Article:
Debian Pure Blends Manifesto

For years, Debian has described itself as the universal operating system. Through its open development processes, it has exploded in size to contain at present more than 20,000 packages. Debian contains the best free software available for businesses, programmers, scientists, doctors, lawyers, dentists, desktop users and professionals of all kinds -- and the depth and breadth of the software Debian contains is only increasing.

Following the wild success of Debian, businesses, governments and individuals seized onto Debian as both a distribution model and a source of code. The creators of live CDs like Knoppix and Morphix have harnessed the power and consistency of Debian to create bootable linux distributions.

Other groups have chosen to work within the organization and technical structures of Debian. These groups have started subprojects to create so called Debian Pure Blends (formerly known as Custom Debian Distributions).

(work in progress)


/[should be short definitions, max 3/4 lines]/

Debian Pure Blend

(Targeted to a specific use, 100% Debian, customized package selection, pre-configuration of some packages.)

A Debian Pure Blend (in short Blend) is a subset of Debian that is tailored to be used out-of-the-box in a particular situation or by a particular target group.

Any changes necessary to support this are merged back into Debian whenever possible, improving Debian as a whole.

(we should solve the andreas/cobaco dispute about if a blend is not 100% debian compliant should be considered an ... (find name here) Blend or a derived distribution)

Debian Flavour

Same as Debian Pure Blend or kind of further specialization of a Blend (see ?

Derived Debian Distribution

Non 100% compliant Debian derivative, à-la Knoppix, Morphix, Lindows?

Contents brainstorming

  1. relation to users/purpose
    • each Blend is aimed at a particular target group/purpose
    • working out-of-the-box for that target group
    • possibility of having a full Debian distribution pre-configured for a certain purpose
    • possibility to bui target-specific support and know-how
  2. relation to Debian as a whole
    • aim to be a subset, not always possible yet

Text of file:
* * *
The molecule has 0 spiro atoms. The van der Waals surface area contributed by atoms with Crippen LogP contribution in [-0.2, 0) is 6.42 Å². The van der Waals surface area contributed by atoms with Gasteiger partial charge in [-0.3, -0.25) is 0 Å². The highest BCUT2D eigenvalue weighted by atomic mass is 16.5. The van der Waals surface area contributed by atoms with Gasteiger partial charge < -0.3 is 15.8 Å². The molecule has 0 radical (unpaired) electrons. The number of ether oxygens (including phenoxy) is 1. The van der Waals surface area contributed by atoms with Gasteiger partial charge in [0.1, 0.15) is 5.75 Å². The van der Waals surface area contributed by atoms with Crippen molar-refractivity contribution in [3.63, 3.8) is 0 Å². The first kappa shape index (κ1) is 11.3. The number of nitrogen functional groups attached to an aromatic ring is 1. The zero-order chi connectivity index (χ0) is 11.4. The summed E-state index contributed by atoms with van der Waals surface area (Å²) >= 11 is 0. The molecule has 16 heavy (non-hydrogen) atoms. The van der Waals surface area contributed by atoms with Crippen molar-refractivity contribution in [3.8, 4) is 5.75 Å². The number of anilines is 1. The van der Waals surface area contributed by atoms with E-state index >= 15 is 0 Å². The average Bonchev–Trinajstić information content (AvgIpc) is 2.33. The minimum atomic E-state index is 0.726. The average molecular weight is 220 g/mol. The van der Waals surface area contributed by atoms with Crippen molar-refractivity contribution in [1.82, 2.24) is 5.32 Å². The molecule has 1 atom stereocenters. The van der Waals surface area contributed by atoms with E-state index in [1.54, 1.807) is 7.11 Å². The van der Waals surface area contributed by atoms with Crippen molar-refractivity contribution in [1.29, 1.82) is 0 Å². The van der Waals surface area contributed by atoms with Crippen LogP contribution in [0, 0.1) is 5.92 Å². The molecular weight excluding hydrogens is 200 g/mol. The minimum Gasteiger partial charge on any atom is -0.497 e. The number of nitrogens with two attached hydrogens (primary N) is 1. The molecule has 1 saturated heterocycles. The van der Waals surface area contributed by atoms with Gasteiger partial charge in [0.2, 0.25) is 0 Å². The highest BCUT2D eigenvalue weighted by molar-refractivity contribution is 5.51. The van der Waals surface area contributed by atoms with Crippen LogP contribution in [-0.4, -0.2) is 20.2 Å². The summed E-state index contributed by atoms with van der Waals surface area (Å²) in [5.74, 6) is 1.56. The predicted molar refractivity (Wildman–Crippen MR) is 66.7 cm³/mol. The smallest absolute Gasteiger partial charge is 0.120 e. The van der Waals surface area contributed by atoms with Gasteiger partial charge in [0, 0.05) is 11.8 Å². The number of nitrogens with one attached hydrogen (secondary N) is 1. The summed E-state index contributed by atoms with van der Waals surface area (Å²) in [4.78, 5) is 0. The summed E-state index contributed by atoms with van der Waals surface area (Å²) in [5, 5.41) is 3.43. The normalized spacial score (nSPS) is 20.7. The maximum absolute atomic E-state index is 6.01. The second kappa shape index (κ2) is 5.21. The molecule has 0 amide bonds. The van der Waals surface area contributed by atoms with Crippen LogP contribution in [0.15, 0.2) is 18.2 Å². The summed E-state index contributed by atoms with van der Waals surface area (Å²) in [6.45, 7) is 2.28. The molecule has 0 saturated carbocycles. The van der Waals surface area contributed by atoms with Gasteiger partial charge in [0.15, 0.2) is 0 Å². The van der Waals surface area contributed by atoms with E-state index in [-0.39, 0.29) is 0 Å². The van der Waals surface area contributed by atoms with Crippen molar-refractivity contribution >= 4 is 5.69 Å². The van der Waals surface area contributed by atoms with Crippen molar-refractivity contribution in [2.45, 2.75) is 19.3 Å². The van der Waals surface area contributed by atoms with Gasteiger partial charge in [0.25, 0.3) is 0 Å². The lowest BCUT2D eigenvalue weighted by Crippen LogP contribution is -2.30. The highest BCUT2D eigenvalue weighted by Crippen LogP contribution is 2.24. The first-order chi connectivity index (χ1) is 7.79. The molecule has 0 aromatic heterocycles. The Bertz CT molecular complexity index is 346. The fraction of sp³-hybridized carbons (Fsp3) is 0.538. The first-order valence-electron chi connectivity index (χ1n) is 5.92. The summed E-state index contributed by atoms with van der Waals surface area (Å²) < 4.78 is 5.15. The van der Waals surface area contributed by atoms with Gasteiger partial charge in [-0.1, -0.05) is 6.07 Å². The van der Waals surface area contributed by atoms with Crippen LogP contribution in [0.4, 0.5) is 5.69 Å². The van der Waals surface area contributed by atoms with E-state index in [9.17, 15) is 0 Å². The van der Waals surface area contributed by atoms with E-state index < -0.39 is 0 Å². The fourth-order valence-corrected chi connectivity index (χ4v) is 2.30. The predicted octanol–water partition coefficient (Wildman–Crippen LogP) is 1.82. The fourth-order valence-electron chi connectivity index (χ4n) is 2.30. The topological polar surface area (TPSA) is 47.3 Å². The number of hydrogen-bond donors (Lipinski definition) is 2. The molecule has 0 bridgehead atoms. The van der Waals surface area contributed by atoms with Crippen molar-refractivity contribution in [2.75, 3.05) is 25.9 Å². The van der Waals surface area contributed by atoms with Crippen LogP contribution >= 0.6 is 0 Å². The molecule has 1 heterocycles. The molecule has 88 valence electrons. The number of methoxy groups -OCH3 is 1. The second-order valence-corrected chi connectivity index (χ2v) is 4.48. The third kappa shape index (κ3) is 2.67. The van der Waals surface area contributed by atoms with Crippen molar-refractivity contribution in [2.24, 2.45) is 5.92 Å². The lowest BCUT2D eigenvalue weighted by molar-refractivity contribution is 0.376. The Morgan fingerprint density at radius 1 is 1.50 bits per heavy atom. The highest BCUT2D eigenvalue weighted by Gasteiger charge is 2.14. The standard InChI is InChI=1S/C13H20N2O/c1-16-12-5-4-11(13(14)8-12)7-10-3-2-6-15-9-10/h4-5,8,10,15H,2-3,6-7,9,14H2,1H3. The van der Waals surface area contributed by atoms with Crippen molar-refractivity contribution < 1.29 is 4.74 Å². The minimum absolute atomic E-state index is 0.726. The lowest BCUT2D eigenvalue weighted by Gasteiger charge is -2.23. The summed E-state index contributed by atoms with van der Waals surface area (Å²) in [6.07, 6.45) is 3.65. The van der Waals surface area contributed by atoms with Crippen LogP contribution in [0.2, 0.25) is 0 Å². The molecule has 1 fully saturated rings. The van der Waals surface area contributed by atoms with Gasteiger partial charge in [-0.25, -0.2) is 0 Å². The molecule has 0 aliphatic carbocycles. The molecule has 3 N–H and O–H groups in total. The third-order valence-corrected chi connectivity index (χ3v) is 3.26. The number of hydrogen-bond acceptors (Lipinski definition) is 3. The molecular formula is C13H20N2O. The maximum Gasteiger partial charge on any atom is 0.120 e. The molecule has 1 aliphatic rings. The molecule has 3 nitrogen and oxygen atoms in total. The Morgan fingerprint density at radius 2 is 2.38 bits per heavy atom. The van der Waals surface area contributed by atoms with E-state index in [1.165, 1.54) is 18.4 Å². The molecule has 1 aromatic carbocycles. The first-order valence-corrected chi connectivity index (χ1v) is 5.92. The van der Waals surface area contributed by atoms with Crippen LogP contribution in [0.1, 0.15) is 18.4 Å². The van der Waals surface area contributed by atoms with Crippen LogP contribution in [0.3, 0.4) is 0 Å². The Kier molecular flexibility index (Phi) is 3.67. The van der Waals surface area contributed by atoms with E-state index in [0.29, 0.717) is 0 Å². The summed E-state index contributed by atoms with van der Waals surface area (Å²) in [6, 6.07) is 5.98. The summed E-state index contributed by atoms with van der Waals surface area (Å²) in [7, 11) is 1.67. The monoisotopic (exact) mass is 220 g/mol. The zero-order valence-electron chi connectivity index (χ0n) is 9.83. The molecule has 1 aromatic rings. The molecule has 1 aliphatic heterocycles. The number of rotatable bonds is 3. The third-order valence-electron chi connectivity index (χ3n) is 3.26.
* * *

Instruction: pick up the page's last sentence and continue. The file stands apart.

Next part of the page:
• focus on certain target group/purpose
    • integrate improvements back into Debian
    • mediate between debian and non-technical realities
      • help specific communities with a debian distribution better customized for them
      • bring ideas and creativity from non-technical communities into Debian
  3. relation to companies
    • userlinux paper has ideas we could take:

      • commercial distributions not catering to the sophisticated needs of certain (small) target groups with particular needs result in hampering the adoption of Linux
      • economics of open source working worsts for commerial distros (hm, links with Enrico's idea of externalities?)
      • the idea of a shared, commonly developed core, with companies delivering support/services using that core (something we're trying to create for Skolelinux, in Norway this is happening already). That this structure establishes economic limits on the service companies. While they can make a living, they can't make a killing
      • Trust in a brand will come easier when the brand is one developed for a target group, by that target group
      • The idea of Blends being of interest to many target groups that would like an inexpensive and reliable GNU/Linux system, with payment for service and engineering rather than "seats"
    • (enrico's take about externalities)
      • enrico's waiting for to become sane again to put up slides for a talk he's made about that.
      • It basically talks about gathering into Debian the externalities derived by the activity of developing free software. The externalities coming from different Blends into Debian get then part of a network and are subjected to Metcalfe's Law, contributing to a powerful creative process and improving by great lengths the quality of Debian as a whole. This improvement of Debian, then, automatically feeds back into the Blends, who get their externalities back, and augmented. [I'm not an economist, though, and I'd like to submit this idea to some review].

  4. relations between Blends
    • common problems + any solutions present/proposed (some stuff about this on the wiki)
    • communication/cooperation between Blends

Texts extracted from debian-devel threads

See CustomDebianManifestoPosts